Captain Sally Broughton returned to the piano and this time, with reinforcements! With partner pianist Bandmaster Himes, the two performed a piano duet arrangement of Ray Ogg’s classic march “Rousseau,” featuring a tune with words Bill dedicated to his alma-mater Dondero High School, the venue the concert was being held in. There were also some most appreciated references to “Hail to the Victors,” the University of Michigan fight song.

This was followed by the second set from the Songsters and they too brought reinforcements in the form of Major Heather Holman, who was the featured soloist in the laid-back and jazzy selection “Goin’ to the Holy City,” accompanied by a musical ensemble featuring brass, bass guitar, piano, and drum kit. This was followed by Captain Sally Broughton leading the Songsters in “He Arose,” one of my new favorite choral pieces. It begins in an ominous, minor key (somewhat akin to Halloween) with the numerous verses, each in a different “evil” key and then changes into a bright, up-beat presentation of the chorus. It was definitely a crowd-favorite and Captain Sally’s animated expressions and conducting helped the Songsters relay the good news that “[Christ] arose a victor from the dark domain!”

Under the direction of Bandmaster Himes, the band closed the first half of the concert with his three-movement suite “To the Chief Musician.” This special piece was written for the retirement of Commissioner Richard Holz and is quite unique, going beyond the normal brass band scope and by including vocal chants from Psalm 100 and singing. The highlight of the suite was at the end of the second movement after the final trombone chord as it was answered by the band humming a note on the chord very softly before fading into nothing. Just a beautiful type of color we normally don’t see in a brass band piece. Vocal soloists provided by Matt Coakley (trombone), Mark Gallop (bass), and Doug Holman (bass trombone).  This was a triumphant way to end the first half.

The second half was kicked off with Bill at the podium, conducting the band in “Milestone,” the march he wrote for the Chicago Staff Band’s 75th anniversary. It features his own hymn tune “Dearborn Street” to which the words “Lord of the Years” are associated. This march is different from a lot of music I’ve played before, but that’s one thing you could say about Bill’s writing: it’s very innovative, featuring a cut-time rhythm throughout the piece, runs from different sections of the band (especially the Solo Cornets), and more. It was definitely an appropriate march for the occasion.

At the start of the second half, you will have noticed the tons of empty chairs surrounding the band and the people standing in the back where the Songsters stood. This half was dedicated to the massed alumni band/Songsters, each taking a different conductor. It was great to finally play with so many familiar faces I’ve gotten to know over the years such as Bill & Darlus Kumpula, Commissioner Barry Swanson with the basses, Bill Himes & Ed Rowland in the Euphonium section, Steve & Jacque Hull, Sandy Rowland, and countless others. The alumni Songsters were up to bat first and with Doug leading them, they conquered Gavin Whitehouse’s up-beat “Adoration, Thanksgiving, and Praise.” When Bill took the stage, the Songsters shifted gears to bring what has become my favorite Songster piece: “Isaiah 40.” This a Capella work was a blessing to both the performer and the audience, expertly conducted by the composer himself. The Alumni Songsters finished their portion under the direction of former Songster Leader Ian McNeil, who had a hand in teaching every member on stage either directly or indirectly through his teaching of Doug. With such emotion, he led the Songsters in another anthem from Tom Fetke, “The Majesty and Glory of Your Name.” Some could say this was the highlight of the entire Songster portion of the evening. Another personal joy for Ian was rehearsing this with his grandchildren Ian & Lyndsey Kumpula singing under him for the very first time. McNeil daughters Kelly and Jamee were very proud of the legacy left by their father.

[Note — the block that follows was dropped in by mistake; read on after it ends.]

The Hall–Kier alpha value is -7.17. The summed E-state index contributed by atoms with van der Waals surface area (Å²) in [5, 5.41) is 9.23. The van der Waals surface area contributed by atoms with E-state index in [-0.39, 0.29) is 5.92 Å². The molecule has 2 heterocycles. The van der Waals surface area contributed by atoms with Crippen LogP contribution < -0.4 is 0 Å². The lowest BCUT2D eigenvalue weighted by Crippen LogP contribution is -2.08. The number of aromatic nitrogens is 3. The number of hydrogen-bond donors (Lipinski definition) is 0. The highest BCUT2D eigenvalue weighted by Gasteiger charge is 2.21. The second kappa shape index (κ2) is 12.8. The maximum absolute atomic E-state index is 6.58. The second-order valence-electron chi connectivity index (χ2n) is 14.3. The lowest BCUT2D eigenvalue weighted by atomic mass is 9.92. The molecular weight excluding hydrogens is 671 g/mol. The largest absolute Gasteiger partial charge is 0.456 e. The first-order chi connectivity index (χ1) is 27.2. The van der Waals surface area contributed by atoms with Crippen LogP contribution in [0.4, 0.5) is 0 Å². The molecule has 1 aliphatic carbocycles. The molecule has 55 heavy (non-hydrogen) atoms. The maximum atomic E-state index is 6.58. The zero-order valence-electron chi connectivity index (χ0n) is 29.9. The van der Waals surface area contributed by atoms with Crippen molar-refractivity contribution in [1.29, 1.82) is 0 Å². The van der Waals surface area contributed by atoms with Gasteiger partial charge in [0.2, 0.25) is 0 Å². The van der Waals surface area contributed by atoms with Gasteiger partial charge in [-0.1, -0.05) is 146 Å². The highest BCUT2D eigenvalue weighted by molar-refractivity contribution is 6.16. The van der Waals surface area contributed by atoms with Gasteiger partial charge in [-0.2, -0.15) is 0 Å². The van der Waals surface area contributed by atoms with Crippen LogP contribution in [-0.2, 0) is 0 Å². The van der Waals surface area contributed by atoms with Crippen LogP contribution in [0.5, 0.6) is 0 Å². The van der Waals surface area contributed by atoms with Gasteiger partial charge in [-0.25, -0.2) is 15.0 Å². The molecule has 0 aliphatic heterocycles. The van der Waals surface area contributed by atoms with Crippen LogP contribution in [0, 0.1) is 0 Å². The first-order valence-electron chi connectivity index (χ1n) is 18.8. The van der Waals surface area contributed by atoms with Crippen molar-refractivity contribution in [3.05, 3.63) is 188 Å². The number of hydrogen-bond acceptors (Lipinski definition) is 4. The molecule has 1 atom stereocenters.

The alumni band then took the stage and prepared to play Jim Anderson’s groundbreaking march “Goldcrest.” What an amazing surprise it was when Greg announced that Max Wood would be leading the band in this performance. Personally speaking, it was my very first time playing under Grandpa’s direction and it was amazing to see the pure joy on his face as he was able to use the term “Bandmaster” once more. This was followed by Jim’s meditative “Guardian of Our Way,” molding four well-loved songs which refer to the care and direction of Christ the Good Shepherd. In contrast, Bill brought to us his march “The Witness,” a march written in his earlier days as a young boy. After some great closing remarks from Captain Peter, Bill led us in the benediction featuring massed band, massed Songsters, and the voices of our congregation in the Salvation Army’s national anthem: “O Boundless Salvation,” which culminated in a wall of sound that was nevertheless controlled. What a thrilling and fitting conclusion to a wonderful festival of praise, music, and worship.

Thank you to all of those who came and we hope you enjoyed a wonderful night! To God be the glory!